1. I'd love to talk with you about this! But you think I'm stupid. And apparently whenever I comment on your blog you delete it anyhow. Bummer.

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  2. There is absolutely no contradiction. Not raising the debt limit would have no impact on paying off the debts, it would only impact spending. Revenues are more than sufficient.

    So stop spending

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  3. The way I see it this could actually be interpreted as meaning the US would have to prioritize debt service over anything else and the President would be required to act in accordance with that. Assuming cash flow were sufficient to cover the debt service, then that gets paid first. If there's anything left over then the other stuff gets paid. If there's nothing left over then nothing else gets paid. Soldiers? Sorry, debt comes first. If there's sufficient funds to pay for some things, then President needs to prioritize what those are. It basically means shutting down anything else you can't afford and a holy mess. If there's not enough to cover the debt service, then the President would be required to raise sufficient additional money in whatever manner needed. Basically the Republicans would be opening a crap storm the likes of which we've never seen. Overnight you would essentially have to shut down everything except the Treasury and the IRS in order to sort out what could be funded with cash on hand. The extraordinary powers that President Obama would need to exercise should be enough to make any Republican blanch. At the end of the day this is where this brinksmanship is heading.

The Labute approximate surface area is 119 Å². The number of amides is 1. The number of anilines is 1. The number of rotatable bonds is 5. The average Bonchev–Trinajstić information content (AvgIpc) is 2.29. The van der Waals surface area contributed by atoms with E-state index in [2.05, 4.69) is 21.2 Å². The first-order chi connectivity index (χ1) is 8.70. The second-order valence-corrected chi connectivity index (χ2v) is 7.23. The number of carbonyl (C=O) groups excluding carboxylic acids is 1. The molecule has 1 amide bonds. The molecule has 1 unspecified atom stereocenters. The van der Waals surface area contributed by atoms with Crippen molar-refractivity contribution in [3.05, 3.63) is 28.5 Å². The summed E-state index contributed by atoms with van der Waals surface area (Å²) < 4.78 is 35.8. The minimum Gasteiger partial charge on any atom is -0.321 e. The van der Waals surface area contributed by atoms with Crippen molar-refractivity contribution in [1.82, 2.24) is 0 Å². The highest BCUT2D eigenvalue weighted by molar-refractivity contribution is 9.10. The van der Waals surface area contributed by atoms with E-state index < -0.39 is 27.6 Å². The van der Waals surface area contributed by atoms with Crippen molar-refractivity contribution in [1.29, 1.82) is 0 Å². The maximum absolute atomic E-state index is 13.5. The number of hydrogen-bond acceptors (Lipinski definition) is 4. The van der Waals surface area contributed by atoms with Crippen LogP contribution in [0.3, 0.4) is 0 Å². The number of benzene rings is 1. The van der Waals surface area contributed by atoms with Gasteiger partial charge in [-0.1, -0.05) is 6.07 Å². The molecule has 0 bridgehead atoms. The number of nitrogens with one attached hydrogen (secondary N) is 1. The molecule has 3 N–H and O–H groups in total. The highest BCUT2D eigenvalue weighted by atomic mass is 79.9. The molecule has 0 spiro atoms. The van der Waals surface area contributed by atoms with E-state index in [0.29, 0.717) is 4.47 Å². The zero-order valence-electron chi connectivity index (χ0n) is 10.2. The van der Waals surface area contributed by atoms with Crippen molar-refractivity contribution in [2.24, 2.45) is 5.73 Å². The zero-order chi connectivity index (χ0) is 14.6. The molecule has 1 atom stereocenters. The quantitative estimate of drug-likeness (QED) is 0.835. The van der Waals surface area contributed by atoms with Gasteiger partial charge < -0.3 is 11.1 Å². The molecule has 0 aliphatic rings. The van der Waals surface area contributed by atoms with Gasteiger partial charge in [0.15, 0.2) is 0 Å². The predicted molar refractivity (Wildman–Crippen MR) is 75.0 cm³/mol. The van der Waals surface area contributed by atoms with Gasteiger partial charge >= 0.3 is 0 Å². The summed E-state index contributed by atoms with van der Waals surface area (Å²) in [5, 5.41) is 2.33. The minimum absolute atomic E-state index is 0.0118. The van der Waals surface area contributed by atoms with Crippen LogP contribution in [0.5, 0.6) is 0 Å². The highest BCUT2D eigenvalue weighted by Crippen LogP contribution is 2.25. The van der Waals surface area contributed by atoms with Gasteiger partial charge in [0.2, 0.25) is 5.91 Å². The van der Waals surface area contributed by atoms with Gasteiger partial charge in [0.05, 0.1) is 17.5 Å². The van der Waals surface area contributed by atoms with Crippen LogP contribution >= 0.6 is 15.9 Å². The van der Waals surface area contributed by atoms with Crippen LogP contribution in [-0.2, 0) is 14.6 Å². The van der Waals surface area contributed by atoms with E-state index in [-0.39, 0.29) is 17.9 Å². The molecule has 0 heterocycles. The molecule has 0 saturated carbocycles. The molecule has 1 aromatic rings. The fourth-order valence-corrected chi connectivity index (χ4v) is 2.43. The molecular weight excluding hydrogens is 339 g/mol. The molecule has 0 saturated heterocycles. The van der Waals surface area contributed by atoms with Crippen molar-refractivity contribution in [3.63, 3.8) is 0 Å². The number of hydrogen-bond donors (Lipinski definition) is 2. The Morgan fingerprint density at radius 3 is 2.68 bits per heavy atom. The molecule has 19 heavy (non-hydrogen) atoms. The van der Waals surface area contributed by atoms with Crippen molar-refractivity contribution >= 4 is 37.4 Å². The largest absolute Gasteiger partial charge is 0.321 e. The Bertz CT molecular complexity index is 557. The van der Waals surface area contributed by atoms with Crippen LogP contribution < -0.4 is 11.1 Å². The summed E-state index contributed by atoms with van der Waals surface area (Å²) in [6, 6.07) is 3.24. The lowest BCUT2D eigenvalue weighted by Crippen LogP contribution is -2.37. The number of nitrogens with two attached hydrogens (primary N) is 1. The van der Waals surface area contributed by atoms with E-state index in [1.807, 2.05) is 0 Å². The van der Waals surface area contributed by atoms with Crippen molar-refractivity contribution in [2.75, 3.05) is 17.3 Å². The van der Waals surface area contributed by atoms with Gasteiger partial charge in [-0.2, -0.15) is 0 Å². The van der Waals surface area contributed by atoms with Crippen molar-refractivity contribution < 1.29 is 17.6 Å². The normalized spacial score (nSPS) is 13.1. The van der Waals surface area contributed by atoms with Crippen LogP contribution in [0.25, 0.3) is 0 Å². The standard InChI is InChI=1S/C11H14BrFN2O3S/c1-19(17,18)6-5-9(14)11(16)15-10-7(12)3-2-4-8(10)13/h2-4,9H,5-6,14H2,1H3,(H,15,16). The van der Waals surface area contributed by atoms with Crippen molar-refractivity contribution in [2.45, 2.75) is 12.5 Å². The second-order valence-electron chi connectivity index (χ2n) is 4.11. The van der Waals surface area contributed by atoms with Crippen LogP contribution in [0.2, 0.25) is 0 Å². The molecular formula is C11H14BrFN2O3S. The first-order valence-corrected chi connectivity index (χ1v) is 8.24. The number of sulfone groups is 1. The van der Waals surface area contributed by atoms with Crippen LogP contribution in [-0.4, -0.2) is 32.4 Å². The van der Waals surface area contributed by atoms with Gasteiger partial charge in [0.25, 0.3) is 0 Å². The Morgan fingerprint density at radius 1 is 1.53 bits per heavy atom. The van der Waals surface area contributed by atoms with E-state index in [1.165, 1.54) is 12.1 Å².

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  4. Look again at Section 4. “The validity of the public debt of the United States… shall not be questioned.”

    You forgot the "authorized by law part".

    Convenient.

    ReplyDelete
  5. Boy, Ken was right calling you ignorati. What debts were not "authorized by law", Social Security obligations, Medicare obligations, Medicaid obligations, defense authorizations, budget authorizations, funds authorized by continuing resolutions? Did you go to law school with our town atty.?

    ReplyDelete
  6. John P. FitzgeraldJuly 2, 2011 at 1:43 PM

    Which Town Attorney are you referring to?

    Butch McDonald?

    ReplyDelete
  7. The validity of the public debt of the United States, authorized by law, including debts incurred for payment of pensions and bounties for services in suppressing insurrection or rebellion, shall not be questioned.

    Don't forget "authorized by law". That mean approved by Congress.

    ReplyDelete